Christians have a revelation of Israel. What is needed is a revelation of the plight of the Palestinians. In the previous post we considered why the political theology of Christian Zionism can be used to support a terribly disturbing political militancy against the Palestinian population in the Middle East, a population that includes Palestinian Christians. This alone should give American Christians pause. Do they want to endorse a theology of brother against brother? Further, Palestinian Christians of all denominations in Palestine stand united against the theology, which they consider a “false teaching that corrupts the biblical message of love, justice and reconciliation” (from: The Jerusalem Declaration on Christian Zionism).
God’s call to “love, justice, and reconciliation” is, of course, central to the entire biblical narrative. It is such a huge area human responsibility – the subject of countless books and seminary courses, for example – that we cannot possibly delve into it here, in a short blog post. But let’s look at it in its most concentrated form, in the ethic of Jesus in the Gospels, especially in the Sermon on the Mount. (You may want to see the posts on Jesus’ way of reasoning as a teacher of wisdom in ancient Palestine, for I am trying to think from within that way here.) And let’s make it practical.
When Jesus called peacemakers blessed, when he emphasized turning the other cheek, when he commanded love of enemies, when he required sheathed swords of those who would follow him – Jesus was talking about self-sacrifice. That is, he was throwing down the gauntlet to us at the deepest depths of our being.
The one whom the New Testament calls the wisdom – not the theology – of God was challenging his listeners at the core of their being: What do you want to live by? he was in essence asking them. Do you want to feed off of the desires in you that can alienate, hate, make enemies, fuel violence? Or do you want to live by my gospel-shaped wisdom, by inner motivations of love and reconciliation? What interests you, an ontology of violence or an ontology of peace?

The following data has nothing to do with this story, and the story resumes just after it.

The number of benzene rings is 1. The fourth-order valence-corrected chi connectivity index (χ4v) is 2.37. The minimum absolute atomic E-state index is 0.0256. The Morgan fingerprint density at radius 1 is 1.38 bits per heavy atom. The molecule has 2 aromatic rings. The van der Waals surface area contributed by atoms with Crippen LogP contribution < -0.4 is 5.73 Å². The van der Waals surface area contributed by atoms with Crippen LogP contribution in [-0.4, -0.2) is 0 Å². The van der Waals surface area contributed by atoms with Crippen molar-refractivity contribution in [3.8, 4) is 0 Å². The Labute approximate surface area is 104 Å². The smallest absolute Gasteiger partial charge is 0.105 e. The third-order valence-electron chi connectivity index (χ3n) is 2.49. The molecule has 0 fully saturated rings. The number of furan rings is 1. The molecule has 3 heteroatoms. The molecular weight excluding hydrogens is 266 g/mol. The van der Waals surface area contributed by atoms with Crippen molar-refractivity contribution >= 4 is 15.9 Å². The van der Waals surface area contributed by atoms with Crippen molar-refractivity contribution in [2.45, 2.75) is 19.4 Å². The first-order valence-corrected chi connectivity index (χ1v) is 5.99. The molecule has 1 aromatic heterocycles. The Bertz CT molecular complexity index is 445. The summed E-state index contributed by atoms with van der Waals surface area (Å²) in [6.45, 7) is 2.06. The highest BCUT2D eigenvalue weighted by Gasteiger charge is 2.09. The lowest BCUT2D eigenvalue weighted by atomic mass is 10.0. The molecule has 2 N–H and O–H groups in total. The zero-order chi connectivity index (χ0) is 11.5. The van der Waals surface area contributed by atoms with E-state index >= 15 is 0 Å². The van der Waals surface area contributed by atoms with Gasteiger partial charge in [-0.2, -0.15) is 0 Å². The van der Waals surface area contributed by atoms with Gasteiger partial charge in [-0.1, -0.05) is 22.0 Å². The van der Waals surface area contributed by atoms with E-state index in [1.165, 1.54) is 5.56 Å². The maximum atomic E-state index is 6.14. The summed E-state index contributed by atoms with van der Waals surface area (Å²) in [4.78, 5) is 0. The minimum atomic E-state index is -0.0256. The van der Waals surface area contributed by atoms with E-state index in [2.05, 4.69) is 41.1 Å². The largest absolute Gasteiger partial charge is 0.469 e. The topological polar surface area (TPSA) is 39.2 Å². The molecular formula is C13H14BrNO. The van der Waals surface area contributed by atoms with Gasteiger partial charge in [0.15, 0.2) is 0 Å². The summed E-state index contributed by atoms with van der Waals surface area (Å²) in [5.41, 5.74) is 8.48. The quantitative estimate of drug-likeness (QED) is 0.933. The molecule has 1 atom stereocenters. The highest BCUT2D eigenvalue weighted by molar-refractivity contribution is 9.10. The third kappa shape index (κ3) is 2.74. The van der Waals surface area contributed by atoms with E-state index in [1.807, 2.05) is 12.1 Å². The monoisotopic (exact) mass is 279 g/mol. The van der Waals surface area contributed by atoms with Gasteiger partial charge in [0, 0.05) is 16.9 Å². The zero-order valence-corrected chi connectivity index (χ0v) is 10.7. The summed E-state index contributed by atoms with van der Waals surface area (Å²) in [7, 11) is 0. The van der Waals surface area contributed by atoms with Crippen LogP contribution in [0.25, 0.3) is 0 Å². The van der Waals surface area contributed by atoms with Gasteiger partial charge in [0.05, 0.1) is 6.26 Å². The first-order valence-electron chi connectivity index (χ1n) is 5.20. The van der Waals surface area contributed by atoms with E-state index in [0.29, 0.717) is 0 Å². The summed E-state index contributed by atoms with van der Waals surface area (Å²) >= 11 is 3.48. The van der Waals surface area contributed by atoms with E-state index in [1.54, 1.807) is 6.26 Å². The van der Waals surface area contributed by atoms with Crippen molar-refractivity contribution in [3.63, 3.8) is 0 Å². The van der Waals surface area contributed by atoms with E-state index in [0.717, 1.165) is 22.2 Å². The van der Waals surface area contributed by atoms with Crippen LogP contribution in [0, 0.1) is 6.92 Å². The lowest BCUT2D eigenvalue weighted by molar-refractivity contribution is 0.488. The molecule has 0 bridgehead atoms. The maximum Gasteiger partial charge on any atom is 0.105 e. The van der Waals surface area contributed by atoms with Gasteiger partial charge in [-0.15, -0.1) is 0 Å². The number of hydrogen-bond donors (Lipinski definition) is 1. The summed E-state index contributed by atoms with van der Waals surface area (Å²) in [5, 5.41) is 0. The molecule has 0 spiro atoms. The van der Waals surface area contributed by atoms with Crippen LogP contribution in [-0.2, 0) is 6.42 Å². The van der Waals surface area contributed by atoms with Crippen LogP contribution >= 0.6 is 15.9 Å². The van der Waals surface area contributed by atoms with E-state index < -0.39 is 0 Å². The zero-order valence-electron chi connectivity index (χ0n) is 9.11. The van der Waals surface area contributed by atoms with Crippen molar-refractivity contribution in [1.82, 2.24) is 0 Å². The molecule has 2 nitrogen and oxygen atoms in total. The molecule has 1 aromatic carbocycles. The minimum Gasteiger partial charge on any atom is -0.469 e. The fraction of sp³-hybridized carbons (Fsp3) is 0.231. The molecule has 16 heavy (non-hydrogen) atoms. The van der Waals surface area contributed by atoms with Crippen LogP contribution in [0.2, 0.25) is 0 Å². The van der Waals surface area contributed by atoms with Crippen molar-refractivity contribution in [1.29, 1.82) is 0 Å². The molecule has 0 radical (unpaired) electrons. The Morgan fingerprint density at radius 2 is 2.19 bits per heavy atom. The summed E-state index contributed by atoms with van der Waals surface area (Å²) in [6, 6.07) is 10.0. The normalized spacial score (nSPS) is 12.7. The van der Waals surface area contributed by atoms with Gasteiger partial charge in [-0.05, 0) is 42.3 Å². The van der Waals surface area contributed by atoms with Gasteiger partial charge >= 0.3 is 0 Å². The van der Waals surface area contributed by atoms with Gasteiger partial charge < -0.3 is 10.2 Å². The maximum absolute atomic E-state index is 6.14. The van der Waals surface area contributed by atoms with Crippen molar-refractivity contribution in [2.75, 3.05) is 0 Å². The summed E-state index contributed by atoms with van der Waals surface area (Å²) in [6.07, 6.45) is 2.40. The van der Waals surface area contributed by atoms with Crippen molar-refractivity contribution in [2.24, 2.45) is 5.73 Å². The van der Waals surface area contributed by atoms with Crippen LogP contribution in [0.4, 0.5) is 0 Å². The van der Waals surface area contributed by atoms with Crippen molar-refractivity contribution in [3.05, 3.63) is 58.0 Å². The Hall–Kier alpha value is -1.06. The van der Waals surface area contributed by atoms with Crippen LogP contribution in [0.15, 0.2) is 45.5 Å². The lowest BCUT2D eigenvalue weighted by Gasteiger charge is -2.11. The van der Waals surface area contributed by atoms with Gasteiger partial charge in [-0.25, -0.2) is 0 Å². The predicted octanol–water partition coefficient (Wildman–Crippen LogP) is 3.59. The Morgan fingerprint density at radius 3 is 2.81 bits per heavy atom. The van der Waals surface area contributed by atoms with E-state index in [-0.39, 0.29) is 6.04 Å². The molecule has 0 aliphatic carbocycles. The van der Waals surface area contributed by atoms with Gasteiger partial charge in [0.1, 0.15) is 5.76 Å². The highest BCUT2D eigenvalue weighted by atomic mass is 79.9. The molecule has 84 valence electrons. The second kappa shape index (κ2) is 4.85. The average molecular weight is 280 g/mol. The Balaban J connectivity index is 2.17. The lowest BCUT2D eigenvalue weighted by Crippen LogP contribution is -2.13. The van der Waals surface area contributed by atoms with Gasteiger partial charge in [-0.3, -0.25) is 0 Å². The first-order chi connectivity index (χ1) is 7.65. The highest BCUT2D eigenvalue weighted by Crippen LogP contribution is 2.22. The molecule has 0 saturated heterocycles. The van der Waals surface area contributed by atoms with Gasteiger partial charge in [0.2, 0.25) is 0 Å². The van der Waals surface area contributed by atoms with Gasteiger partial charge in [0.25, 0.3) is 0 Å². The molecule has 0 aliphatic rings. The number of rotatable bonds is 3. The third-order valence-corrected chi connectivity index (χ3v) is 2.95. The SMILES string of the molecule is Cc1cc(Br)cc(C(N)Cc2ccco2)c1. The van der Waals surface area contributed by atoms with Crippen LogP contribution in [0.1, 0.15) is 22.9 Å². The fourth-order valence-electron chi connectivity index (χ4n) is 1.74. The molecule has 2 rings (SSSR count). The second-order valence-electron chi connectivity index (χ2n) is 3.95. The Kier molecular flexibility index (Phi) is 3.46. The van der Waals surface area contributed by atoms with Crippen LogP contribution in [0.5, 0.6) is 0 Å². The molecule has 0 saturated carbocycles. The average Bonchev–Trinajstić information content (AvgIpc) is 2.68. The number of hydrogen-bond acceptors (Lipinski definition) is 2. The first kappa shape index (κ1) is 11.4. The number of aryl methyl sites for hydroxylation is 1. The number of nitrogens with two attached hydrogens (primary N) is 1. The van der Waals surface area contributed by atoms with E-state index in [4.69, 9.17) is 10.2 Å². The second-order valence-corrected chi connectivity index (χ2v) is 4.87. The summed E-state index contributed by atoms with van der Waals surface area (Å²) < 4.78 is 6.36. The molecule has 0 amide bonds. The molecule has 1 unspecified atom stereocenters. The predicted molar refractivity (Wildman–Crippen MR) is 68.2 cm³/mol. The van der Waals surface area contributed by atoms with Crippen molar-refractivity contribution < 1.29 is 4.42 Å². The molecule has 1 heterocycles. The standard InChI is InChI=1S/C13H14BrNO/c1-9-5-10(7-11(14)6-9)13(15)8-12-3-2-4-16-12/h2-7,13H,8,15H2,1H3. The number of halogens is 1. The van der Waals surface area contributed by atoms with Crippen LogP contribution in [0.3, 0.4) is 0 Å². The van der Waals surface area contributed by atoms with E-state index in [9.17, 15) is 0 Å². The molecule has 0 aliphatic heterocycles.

Jesus’ ethic challenges the heart because it is deeply personal and utterly practical. True, no one lives consistent with it, but those who accept Jesus at his word must make a start and keep going. Many of us today, however, have restricted the ethic of Jesus to his audiences in ancient Palestine. We keep it filed “back there,” in that historical period. After all, it might get rather uncomfortable for us if we try to live it today, as individuals and churches, toward the peoples of Palestine.
Let’s think just about Jesus’ peacemakers, or peaceworkers. Christian Zionism as a theology of war opposes this norm of the ethic of Jesus. Peacemaking is about reconciliation, and reconciliation may be the most fundamental characteristic of the gospel of Jesus. I imagine Jesus asking: What are you doing to help reconciliation move forward between the Palestinians and the Jews in the Middle East?
People go to war against enemies. I do not see how anyone who supports Christian Zionism as a war theology is not counting the Palestinians as hated enemies. I imagine Jesus asking comfortable American supporters of Christian Zionism: What did the Palestinians ever do to you? Can you pick up a gun against them? No? Then why are you in league with a theology that is on that trajectory?
Even if they were personal enemies, turning the other cheek is part of an ethic that calls its followers to eschew a traditional principle of self-defense and then to go further and love enemies. We may want to rationalize it away – it’s an exaggeration, it’s impractical, it was for another time – yet there it is in the ethic of Jesus. I imagine Jesus asking Christian Zionists: What are you doing about loving the Palestinians?
Maybe you can’t go this far, yet, on the path of self-sacrificing love. But you can make a start by choosing to stop mentally supporting a theology of war. Loving actions will eventually follow that decision. In the meantime, a huge step has been taken.
Turning from Christian Zionism is not about hurting Israel or bringing a curse on you. It is about leveling the playing field, raising the Palestinian issue on a level with Israel. The ethic of Jesus calls for showing the same kind of impartiality to friends and enemies that God shows all to all peoples everywhere in his distribution of sun and rain. With this posture we give further witness to our lives as followers of Jesus. To love one’s enemies is to express in the worst of conditions the best of the love of the Father in heaven.
©2014 by Charles Strohmer
Image of the Palestinian Sun Bird by David King (permission via Creative Commons)
Reblogged this on Pasarea Phoenix Remixed & co and commented:
Palestina, Israel and Jesus. One or two countries? One or two ethics? One or two ways to be right. Wisdom says: